Whether it’s a sad-looking head of lettuce or the dregs in a jug of milk, from time to time we’re all guilty of wasting food.
While this may seem like a fairly minor problem, food waste is a huge issue in Britain, with figures showing that a shocking 9.5 million tonnes are produced in the UK every year.
The vast majority of this waste ends up in landfill sites where it releases methane gas – contributing heavily to global warming.
To help tackle this growing issue, Marks & Spencer is removing best before dates from hundreds of fresh products, it was revealed by The Mail On Sunday this week.
The high street giant will axe the labels from 85 per cent of its produce – more than 300 products – including apples, potatoes and broccoli.
Instead, staff will use a code to ensure quality and freshness is maintained on shelves.
But what is a best before date? And how does it differ from a use-by or sell-by date?
MailOnline spoke to food scientists this week to reveal what these dates really mean – and whether it’s safe to eat your favourite food items after them.
To help tackle food waste, Marks & Spencer is removing best-before dates from hundreds of fresh products, it was revealed by The Mail On Sunday this week
What do best before, use-by and sell-by mean?
While browsing the supermarket, you’ll likely be on the look out for foods with long shelf lives that will last a while in your cupboard or fridge.
But navigating between best before, use-by and sell-by can be confusing.
Speaking to MailOnline, Dr Christian Reynolds, Senior Lecturer in Food Policy at City, University of London, explained that the key difference between the labels is safety.
‘The best before date is about quality and not safety,’ Dr Reynolds explained.
‘The food will be safe to eat after this date but may not be at its best. Its flavour and texture might not be as good.’
For foods with a best before date, Dr Reynolds says you can use sensory cues to find out if the food is OK to eat.
‘You could look for visible mould on bread, taste to see if biscuits/crisps are stale, or sniff/smell some dairy products with a best before date to see if they have soured,’ he advised.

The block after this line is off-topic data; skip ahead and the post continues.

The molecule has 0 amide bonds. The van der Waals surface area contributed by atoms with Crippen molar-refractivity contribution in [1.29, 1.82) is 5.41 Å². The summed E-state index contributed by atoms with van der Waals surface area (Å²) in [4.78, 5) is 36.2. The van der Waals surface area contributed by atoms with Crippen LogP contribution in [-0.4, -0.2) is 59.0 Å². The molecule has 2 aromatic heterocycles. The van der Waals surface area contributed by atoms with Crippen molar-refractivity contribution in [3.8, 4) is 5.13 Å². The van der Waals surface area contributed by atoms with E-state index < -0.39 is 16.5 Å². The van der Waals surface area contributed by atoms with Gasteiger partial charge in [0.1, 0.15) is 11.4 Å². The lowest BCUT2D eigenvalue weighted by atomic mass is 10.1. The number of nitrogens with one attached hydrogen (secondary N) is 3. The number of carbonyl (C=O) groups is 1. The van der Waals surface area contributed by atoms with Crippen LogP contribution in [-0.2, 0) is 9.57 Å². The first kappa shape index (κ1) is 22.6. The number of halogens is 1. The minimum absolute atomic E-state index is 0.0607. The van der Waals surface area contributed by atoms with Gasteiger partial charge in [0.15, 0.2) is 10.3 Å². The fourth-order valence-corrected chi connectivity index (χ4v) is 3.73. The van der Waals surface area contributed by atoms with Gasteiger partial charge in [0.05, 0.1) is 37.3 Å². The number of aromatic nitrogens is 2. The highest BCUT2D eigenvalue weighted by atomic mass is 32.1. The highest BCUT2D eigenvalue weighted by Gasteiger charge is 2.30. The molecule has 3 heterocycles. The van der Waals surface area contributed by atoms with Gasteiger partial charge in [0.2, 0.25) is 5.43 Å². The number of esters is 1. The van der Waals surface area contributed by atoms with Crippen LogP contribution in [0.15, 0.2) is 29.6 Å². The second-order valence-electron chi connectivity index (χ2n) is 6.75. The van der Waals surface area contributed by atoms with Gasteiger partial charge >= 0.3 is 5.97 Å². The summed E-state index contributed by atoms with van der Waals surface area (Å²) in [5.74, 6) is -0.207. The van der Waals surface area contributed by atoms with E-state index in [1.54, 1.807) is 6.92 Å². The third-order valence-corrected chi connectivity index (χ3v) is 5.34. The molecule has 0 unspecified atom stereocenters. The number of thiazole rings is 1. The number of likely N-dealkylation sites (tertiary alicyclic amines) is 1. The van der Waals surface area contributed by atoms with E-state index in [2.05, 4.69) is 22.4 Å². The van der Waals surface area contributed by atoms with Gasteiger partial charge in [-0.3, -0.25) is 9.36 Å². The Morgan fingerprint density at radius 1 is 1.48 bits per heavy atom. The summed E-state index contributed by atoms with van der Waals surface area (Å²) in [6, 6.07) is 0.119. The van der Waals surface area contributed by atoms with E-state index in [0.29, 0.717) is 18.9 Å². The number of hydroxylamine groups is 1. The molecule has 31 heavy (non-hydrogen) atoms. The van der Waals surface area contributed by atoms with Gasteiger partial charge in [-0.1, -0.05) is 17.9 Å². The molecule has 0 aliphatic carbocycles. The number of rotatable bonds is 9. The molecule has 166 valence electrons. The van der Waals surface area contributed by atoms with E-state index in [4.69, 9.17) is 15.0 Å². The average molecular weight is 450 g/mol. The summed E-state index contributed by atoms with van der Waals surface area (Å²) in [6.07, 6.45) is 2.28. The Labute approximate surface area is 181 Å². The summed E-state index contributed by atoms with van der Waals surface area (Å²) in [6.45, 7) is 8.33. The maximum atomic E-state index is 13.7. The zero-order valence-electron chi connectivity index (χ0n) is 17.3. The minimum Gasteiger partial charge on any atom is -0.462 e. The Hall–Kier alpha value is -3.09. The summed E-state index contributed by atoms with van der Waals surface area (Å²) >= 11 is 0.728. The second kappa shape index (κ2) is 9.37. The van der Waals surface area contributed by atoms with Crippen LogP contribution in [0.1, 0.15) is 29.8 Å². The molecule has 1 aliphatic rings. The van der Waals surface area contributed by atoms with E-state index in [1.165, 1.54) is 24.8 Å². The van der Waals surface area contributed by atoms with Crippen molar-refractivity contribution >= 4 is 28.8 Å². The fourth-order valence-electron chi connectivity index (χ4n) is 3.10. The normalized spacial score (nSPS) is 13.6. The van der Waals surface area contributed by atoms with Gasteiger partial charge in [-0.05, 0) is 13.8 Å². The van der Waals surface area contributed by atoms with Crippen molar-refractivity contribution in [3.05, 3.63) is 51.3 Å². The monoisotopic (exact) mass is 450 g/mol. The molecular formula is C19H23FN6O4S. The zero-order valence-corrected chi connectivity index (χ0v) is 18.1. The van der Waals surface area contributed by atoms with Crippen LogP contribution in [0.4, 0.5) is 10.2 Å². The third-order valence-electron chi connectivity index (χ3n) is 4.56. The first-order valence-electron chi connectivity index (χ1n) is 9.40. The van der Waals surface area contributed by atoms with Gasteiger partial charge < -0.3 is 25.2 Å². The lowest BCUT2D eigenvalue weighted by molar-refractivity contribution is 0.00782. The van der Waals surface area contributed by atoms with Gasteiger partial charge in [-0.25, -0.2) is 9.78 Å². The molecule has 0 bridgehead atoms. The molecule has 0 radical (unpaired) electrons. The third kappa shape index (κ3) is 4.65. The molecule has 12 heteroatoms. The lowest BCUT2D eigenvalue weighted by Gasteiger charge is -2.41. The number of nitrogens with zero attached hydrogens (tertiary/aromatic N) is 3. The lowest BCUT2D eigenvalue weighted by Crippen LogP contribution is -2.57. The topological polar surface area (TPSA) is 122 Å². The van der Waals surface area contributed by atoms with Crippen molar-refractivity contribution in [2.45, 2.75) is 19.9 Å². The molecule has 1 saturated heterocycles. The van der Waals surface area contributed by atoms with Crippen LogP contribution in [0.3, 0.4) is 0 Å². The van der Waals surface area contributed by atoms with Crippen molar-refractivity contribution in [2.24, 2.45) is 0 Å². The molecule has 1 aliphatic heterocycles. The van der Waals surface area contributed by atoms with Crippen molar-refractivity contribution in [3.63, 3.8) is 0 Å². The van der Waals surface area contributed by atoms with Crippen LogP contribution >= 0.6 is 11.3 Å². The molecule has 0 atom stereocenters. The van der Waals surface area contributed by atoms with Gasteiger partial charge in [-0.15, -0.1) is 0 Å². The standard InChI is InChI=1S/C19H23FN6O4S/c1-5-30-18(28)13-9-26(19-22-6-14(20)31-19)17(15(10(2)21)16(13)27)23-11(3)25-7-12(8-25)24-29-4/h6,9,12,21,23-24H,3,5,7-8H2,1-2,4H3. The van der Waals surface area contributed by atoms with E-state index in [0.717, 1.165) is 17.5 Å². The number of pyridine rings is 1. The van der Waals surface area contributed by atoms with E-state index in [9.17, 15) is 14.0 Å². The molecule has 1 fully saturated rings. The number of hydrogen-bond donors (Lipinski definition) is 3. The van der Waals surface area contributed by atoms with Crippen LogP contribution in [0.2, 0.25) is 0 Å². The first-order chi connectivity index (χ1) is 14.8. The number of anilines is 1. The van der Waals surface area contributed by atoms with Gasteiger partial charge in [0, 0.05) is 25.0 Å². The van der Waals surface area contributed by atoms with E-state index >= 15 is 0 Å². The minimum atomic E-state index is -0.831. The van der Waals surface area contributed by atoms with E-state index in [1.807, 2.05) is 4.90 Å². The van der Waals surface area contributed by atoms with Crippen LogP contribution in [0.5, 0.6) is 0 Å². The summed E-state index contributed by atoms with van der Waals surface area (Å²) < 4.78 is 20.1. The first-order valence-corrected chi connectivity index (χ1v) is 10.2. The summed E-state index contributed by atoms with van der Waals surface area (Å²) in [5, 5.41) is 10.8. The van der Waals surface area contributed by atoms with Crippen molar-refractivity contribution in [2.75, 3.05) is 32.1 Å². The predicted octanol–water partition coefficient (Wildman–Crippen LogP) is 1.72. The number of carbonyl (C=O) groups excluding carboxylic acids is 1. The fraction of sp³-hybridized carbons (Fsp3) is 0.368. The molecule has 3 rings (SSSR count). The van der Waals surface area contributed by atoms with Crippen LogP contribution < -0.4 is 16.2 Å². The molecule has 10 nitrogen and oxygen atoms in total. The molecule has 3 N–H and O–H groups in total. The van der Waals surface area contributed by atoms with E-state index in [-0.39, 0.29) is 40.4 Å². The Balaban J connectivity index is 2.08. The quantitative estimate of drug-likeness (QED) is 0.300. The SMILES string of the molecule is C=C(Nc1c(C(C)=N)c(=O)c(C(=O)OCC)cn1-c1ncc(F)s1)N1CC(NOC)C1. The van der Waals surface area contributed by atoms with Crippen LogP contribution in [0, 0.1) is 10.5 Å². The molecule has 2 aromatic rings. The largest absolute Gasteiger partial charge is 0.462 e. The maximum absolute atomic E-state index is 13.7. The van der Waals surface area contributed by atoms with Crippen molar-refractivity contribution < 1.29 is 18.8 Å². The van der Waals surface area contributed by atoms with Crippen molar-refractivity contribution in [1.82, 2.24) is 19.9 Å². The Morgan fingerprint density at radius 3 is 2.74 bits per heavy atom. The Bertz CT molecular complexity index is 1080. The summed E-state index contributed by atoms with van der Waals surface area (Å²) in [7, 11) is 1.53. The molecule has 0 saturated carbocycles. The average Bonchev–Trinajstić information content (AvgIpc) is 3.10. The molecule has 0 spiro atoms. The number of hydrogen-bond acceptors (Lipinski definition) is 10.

While best before is about quality, use-by is a safety standard.
For foods with a use-by date, Dr Reynolds says the ‘sniff test’ is not an appropriate method for testing if it is safe to eat.
‘Food can look and smell fine even after the use by date has passed, but the product will not be safe to eat,’ he explained.
‘We can’t see or smell the bugs that can cause food poisoning.’
For foods with a best before date, Dr Reynolds says you can use sensory cues to find out if the food is OK to eat
Finally, sell-by is a supermarket term that Dr Reynolds says is no longer suitable for use.
‘Sell-by is a supermarket system and is also being phased out – it does not impact on consumers in any way,’ he advised.
If foods no longer have best before dates, how do you know hold long you can keep them?
With M&S ditching best-before dates on hundreds of its products, you might worry about knowing how long to keep various items in your kitchen.
According to Dr Reynolds, it all depends on how the food has been stored.
‘Most people have their fridges too warm (at around 6-7°C [42-44°F], when we should have them at 4-5°C [39-41°F]),’ he explained.
‘Fruit and veg, milk etc stored in a 4°C [39°F] fridge can keep for longer than the best before.
‘So removing the label and empowering consumers to use their own sense is a great thing to reduce food waste.’
Dr Reynolds’ comments come shortly after a study revealed how some fruits and vegetables can be eaten up to 10 weeks after their best before dates if they’re kept in the fridge.
In the study, food charity Wrap looked at the effects of storing various fruits and vegetables at ambient conditions or in the fridge.